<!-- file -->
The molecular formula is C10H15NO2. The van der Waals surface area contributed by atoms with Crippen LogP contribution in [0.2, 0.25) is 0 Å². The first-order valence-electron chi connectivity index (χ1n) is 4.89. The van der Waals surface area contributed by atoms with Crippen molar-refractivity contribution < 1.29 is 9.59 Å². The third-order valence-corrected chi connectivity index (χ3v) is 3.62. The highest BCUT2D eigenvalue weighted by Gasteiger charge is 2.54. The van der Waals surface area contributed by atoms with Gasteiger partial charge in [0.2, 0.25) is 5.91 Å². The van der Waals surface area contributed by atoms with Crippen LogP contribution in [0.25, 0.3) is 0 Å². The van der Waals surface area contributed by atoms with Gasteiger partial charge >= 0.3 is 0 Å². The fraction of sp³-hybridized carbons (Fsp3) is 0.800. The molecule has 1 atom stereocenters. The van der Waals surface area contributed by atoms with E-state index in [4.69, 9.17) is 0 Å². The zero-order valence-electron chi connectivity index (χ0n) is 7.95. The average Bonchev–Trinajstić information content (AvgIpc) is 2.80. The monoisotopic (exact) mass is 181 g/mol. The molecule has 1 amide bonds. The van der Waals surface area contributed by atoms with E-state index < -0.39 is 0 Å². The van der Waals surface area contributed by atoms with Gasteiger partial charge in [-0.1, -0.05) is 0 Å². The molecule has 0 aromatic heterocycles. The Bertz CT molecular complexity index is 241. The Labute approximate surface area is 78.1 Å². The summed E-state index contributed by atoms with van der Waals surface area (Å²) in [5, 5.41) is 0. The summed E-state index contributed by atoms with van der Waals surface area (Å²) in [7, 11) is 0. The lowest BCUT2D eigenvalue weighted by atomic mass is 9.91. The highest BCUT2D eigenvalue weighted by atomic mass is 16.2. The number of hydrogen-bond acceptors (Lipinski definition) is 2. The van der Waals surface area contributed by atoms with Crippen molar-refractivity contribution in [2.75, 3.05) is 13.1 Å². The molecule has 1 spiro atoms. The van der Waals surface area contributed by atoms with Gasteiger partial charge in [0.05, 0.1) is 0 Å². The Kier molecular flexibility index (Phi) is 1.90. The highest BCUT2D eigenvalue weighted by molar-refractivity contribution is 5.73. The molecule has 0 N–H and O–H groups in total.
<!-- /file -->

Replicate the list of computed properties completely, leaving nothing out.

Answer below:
The molecular formula is C10H15NO2. The van der Waals surface area contributed by atoms with Crippen LogP contribution in [0.2, 0.25) is 0 Å². The first-order valence-electron chi connectivity index (χ1n) is 4.89. The van der Waals surface area contributed by atoms with Crippen molar-refractivity contribution < 1.29 is 9.59 Å². The third-order valence-corrected chi connectivity index (χ3v) is 3.62. The highest BCUT2D eigenvalue weighted by Gasteiger charge is 2.54. The van der Waals surface area contributed by atoms with Gasteiger partial charge in [0.2, 0.25) is 5.91 Å². The van der Waals surface area contributed by atoms with Crippen LogP contribution in [0.25, 0.3) is 0 Å². The van der Waals surface area contributed by atoms with Gasteiger partial charge >= 0.3 is 0 Å². The fraction of sp³-hybridized carbons (Fsp3) is 0.800. The molecule has 1 atom stereocenters. The van der Waals surface area contributed by atoms with E-state index in [4.69, 9.17) is 0 Å². The zero-order valence-electron chi connectivity index (χ0n) is 7.95. The average Bonchev–Trinajstić information content (AvgIpc) is 2.80. The monoisotopic (exact) mass is 181 g/mol. The molecule has 1 amide bonds. The van der Waals surface area contributed by atoms with E-state index < -0.39 is 0 Å². The van der Waals surface area contributed by atoms with Gasteiger partial charge in [-0.1, -0.05) is 0 Å². The molecule has 0 aromatic heterocycles. The Bertz CT molecular complexity index is 241. The Labute approximate surface area is 78.1 Å². The summed E-state index contributed by atoms with van der Waals surface area (Å²) in [5, 5.41) is 0. The summed E-state index contributed by atoms with van der Waals surface area (Å²) in [7, 11) is 0. The lowest BCUT2D eigenvalue weighted by atomic mass is 9.91. The highest BCUT2D eigenvalue weighted by atomic mass is 16.2. The number of hydrogen-bond acceptors (Lipinski definition) is 2. The van der Waals surface area contributed by atoms with Crippen molar-refractivity contribution in [2.75, 3.05) is 13.1 Å². The molecule has 1 spiro atoms. The van der Waals surface area contributed by atoms with Gasteiger partial charge in [0.05, 0.1) is 0 Å². The Kier molecular flexibility index (Phi) is 1.90. The highest BCUT2D eigenvalue weighted by molar-refractivity contribution is 5.73. The molecule has 0 N–H and O–H groups in total.